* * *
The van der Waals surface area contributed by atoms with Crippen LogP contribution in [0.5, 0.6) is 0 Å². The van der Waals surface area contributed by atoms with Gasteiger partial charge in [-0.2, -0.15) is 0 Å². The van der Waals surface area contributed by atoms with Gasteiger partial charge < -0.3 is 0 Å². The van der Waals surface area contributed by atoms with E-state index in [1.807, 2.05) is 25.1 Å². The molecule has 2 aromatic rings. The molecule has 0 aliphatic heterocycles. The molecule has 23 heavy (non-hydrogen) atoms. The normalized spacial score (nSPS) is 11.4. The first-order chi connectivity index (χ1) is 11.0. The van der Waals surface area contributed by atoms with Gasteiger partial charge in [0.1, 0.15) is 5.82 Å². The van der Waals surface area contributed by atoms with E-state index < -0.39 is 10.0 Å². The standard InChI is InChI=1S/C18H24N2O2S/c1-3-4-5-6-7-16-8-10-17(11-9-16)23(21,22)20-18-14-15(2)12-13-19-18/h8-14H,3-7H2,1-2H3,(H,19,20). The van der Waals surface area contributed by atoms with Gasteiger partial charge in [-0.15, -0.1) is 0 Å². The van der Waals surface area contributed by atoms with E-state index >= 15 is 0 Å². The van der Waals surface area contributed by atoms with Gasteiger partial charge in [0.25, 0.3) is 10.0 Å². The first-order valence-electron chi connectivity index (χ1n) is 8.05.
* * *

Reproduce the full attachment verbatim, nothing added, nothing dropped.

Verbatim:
The van der Waals surface area contributed by atoms with Crippen LogP contribution in [0.5, 0.6) is 0 Å². The van der Waals surface area contributed by atoms with Gasteiger partial charge in [-0.2, -0.15) is 0 Å². The van der Waals surface area contributed by atoms with Gasteiger partial charge < -0.3 is 0 Å². The van der Waals surface area contributed by atoms with E-state index in [1.807, 2.05) is 25.1 Å². The molecule has 2 aromatic rings. The molecule has 0 aliphatic heterocycles. The molecule has 23 heavy (non-hydrogen) atoms. The normalized spacial score (nSPS) is 11.4. The first-order chi connectivity index (χ1) is 11.0. The van der Waals surface area contributed by atoms with Gasteiger partial charge in [0.1, 0.15) is 5.82 Å². The van der Waals surface area contributed by atoms with E-state index < -0.39 is 10.0 Å². The standard InChI is InChI=1S/C18H24N2O2S/c1-3-4-5-6-7-16-8-10-17(11-9-16)23(21,22)20-18-14-15(2)12-13-19-18/h8-14H,3-7H2,1-2H3,(H,19,20). The van der Waals surface area contributed by atoms with Gasteiger partial charge in [-0.15, -0.1) is 0 Å². The van der Waals surface area contributed by atoms with E-state index >= 15 is 0 Å². The van der Waals surface area contributed by atoms with Gasteiger partial charge in [0.25, 0.3) is 10.0 Å². The first-order valence-electron chi connectivity index (χ1n) is 8.05.